SOMERVILLE — Through the first nine months of 2017, 94 cases at the emergency department of Robert Wood Johnson University Hospital Somerset involved patients who had been administered Narcan following an opioid overdose.

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In 2016, Narcan saved the lives of 126 people brought to the hospital by ambulance.

From this day forward, these individuals will have an extra layer of support beyond any medical help they may require.

A ceremony Thursday in the hospital's auditorium celebrated the launch of the Opioid Overdose Recovery Program, a product of RWJBarnabas Health's Institute for Prevention that's already up and running at more than a dozen hospitals in and out of the RWJBarnabas system throughout several New Jersey counties.

With the program in place, recovery specialists are on call 24/7 for deployment to RWJUH Somerset in the event of a case involving a Narcan reversal.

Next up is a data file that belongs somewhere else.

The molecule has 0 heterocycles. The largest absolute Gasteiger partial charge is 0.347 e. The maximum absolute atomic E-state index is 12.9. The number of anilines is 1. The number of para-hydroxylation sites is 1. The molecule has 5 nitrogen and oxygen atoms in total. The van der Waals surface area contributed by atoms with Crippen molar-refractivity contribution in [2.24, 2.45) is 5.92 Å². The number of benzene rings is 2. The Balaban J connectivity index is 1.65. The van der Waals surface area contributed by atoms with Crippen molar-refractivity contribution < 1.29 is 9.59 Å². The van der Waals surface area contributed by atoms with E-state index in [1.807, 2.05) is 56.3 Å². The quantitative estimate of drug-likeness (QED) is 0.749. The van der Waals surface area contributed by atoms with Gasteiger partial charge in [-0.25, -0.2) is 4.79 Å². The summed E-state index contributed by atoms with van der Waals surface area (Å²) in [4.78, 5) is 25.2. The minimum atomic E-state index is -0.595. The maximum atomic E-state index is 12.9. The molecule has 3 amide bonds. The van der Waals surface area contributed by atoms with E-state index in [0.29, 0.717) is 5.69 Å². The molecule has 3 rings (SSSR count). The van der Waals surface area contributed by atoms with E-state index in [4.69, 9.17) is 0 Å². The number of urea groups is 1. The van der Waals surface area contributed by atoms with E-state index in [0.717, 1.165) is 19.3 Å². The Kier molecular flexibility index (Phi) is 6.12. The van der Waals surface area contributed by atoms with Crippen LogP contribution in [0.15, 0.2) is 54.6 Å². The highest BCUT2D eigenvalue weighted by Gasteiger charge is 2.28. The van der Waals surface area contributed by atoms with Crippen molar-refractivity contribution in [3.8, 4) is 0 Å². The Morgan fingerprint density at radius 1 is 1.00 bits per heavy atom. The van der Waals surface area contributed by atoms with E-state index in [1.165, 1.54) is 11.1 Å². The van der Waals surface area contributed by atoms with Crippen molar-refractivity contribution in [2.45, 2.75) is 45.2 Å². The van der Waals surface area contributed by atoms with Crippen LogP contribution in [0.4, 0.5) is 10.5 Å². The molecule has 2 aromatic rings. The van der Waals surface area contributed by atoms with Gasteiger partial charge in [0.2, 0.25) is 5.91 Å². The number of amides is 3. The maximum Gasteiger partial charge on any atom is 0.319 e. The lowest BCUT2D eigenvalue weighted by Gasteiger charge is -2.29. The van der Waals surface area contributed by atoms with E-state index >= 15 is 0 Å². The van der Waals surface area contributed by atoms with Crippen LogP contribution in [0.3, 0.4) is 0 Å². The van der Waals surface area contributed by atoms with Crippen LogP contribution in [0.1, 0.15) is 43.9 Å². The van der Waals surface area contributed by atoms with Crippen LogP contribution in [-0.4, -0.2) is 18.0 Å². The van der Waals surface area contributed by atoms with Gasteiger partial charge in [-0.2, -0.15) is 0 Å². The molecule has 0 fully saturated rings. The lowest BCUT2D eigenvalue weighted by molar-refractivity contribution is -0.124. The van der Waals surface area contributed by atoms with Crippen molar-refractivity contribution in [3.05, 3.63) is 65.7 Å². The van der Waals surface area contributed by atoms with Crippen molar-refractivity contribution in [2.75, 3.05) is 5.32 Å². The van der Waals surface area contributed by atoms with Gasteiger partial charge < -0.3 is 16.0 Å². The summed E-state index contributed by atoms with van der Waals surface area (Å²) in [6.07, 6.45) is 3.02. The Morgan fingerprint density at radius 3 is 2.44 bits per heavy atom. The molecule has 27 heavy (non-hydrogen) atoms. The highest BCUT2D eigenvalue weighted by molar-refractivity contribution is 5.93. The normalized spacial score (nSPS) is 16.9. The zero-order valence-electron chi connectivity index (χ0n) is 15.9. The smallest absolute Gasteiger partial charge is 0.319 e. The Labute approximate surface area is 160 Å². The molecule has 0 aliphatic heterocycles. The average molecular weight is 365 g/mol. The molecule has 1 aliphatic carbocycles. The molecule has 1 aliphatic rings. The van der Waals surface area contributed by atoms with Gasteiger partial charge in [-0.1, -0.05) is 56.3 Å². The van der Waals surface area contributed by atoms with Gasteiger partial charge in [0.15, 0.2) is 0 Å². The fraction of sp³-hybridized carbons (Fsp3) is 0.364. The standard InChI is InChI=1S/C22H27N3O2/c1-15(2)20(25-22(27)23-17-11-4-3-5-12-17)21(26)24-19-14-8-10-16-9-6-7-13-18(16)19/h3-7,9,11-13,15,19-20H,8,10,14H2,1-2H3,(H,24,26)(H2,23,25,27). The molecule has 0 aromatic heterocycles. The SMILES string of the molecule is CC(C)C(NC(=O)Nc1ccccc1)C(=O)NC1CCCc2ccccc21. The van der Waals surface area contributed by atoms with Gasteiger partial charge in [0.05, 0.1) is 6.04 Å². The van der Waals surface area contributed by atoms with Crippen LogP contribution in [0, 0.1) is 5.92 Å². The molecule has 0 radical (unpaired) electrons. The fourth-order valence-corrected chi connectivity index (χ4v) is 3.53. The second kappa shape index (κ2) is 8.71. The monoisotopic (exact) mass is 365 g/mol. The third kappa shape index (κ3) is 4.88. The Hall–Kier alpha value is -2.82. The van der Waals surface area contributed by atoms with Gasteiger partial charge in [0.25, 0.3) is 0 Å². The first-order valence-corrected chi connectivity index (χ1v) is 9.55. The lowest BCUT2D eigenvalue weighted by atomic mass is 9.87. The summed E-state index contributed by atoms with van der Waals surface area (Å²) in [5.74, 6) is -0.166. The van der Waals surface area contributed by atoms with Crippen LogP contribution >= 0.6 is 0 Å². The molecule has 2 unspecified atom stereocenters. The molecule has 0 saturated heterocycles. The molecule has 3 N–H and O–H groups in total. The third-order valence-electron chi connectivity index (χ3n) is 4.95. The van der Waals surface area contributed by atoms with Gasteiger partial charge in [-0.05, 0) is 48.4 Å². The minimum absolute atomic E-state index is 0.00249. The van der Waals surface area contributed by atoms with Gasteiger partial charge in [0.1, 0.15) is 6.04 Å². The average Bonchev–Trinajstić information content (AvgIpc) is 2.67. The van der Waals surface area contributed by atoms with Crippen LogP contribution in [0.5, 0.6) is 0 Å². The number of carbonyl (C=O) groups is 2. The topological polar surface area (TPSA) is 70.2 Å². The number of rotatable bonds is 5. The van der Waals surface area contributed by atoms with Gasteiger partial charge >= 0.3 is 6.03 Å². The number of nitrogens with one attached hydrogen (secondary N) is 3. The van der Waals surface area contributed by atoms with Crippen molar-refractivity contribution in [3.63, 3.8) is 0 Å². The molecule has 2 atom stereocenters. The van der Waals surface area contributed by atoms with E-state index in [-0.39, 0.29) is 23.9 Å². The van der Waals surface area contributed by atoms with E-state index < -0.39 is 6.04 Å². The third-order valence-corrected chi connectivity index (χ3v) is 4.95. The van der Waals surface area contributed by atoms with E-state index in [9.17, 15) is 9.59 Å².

"We hire individuals who are four years in recovery," said Connie Greene, vice president of the Institute for Prevention. "The recovery specialist appears at the hospital in well under an hour; they're doing a bedside intervention."

The goal of the specialist, Greene said, is to get the patient into some level of addiction care, depending on their unique situation. If the patient isn't interested at the time, the recovery specialist "lovingly stalks them for eight weeks," as she describes it.

"They stay in touch with them, they ask them how they're doing," Greene said. "Here's a strong warm hand reaching out, following up, providing interest in helping them move from hopelessness to hope."

Of the approximately 2,000 Narcan-reversal patients seen at hospitals with OORP in place over the past several months, about 50 percent have gone into recovery with the help of a specialist, Greene said.

A total of about 90 recovery specialists exist for the 14 hospitals in New Jersey currently running OORP, thanks to grants from the state.

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Contact reporter Dino Flammia at dino.flammia@townsquaremedia.com.